I had a Tesco Clubcard voucher for St Paul’s that needed to be used by the end of this month and this was pretty much the only time I had free in March to go so after lunch we headed to St Pauls. As I mentioned it didn’t open until after 2:30pm but it was closer to 3pm when we got there and with it closing at 5 this meant we only had a couple of hours to see the whole thing which definitely wasn’t enough. Especially when they started herding us out at 4:30pm.
St Paul’s is one of the most magnificent old buildings in London with its instantly recognisable domed roof being a significant part of the London skyline. Unfortunately photography is not allowed inside the cathedral as it is still very much a place of worship first and foremost but they are opening up to a lucky 300 photographers on the 8th April for the Surprise St Paul’s competition which if I wasn’t flying home that same night I would definitely be buying a ticket. More details can be found here.
Included in the cost of each ticket is the use of an audio guide which directs you to various parts of the cathedral and explains them in more detail. This is a fantastic but it was difficult to follow as it covers the core parts before going on to smaller areas rather than following a logical order. I guess this is so you can decide which parts you want to see over others but I found it quite frustrating.
The magnum opus of course is the beautiful domed ceiling which you can go pretty much right to the top of. There isn’t an elevator so you have to be prepared for the climb. It’s 257 steps to the whispering gallery where it’s said that you can stand on opposite sides and hear someone whispering to you as clearly as if you were standing next to each other. A further 121 steps takes you to the stone gallery where you get your first glimpse across London.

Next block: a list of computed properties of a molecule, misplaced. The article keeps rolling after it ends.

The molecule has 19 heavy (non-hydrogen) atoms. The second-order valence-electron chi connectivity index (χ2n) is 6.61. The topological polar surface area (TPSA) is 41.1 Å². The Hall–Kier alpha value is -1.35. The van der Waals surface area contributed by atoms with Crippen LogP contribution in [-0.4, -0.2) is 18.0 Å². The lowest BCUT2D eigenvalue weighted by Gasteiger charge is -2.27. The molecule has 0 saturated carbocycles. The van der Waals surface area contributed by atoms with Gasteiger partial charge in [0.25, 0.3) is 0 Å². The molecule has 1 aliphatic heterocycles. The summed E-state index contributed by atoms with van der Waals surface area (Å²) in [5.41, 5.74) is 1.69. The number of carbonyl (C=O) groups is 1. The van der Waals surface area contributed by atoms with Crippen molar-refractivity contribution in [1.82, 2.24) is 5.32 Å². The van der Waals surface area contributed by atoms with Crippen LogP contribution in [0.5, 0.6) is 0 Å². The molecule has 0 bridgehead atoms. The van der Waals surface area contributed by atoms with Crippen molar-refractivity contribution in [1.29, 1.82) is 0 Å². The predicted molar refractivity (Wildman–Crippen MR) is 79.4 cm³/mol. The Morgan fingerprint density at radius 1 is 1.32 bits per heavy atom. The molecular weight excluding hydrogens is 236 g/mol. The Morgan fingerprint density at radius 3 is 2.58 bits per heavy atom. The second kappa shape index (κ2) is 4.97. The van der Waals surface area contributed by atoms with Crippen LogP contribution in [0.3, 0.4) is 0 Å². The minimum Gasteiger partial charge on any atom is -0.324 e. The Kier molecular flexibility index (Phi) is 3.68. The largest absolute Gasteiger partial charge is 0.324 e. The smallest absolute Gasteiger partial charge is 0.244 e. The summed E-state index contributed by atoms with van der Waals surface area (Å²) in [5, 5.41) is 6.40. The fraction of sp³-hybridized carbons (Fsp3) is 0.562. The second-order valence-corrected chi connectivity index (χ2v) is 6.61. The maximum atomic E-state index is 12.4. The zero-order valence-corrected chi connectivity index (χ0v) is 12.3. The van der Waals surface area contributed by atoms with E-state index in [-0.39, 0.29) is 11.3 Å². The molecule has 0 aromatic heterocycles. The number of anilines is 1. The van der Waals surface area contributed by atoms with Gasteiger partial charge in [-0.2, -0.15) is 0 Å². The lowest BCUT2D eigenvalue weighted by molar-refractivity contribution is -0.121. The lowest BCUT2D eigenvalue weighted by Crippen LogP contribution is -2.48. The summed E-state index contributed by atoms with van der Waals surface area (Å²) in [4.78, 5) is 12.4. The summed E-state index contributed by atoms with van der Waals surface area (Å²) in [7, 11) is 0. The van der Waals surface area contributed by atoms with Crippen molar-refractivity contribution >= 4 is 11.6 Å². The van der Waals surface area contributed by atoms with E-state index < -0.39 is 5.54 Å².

The views from here are great but not as magical as from the golden gallery a further 152 steps consisting mostly of open wrought iron spiral staircases which I wasn’t a fan of at all. The walkway of the golden gallery is very narrow so you may have to wait a while before you get to step foot outside but I promise you it’s worth it.
Going back down is even worse than going up and by the time we got to the bottom my legs were like jelly and I had to have a wee rest before hitting the crypts. Sadly I didn’t get to see much of this as we were ushered out far too quickly for my liking.
The on the door price for St Paul’s Cathedral is £17 which I think is actually quite reasonable given the rich history of the structure and the fact that the audio guide is included with every tour. You could easily spend twice as long in there than we did just soaking everything in.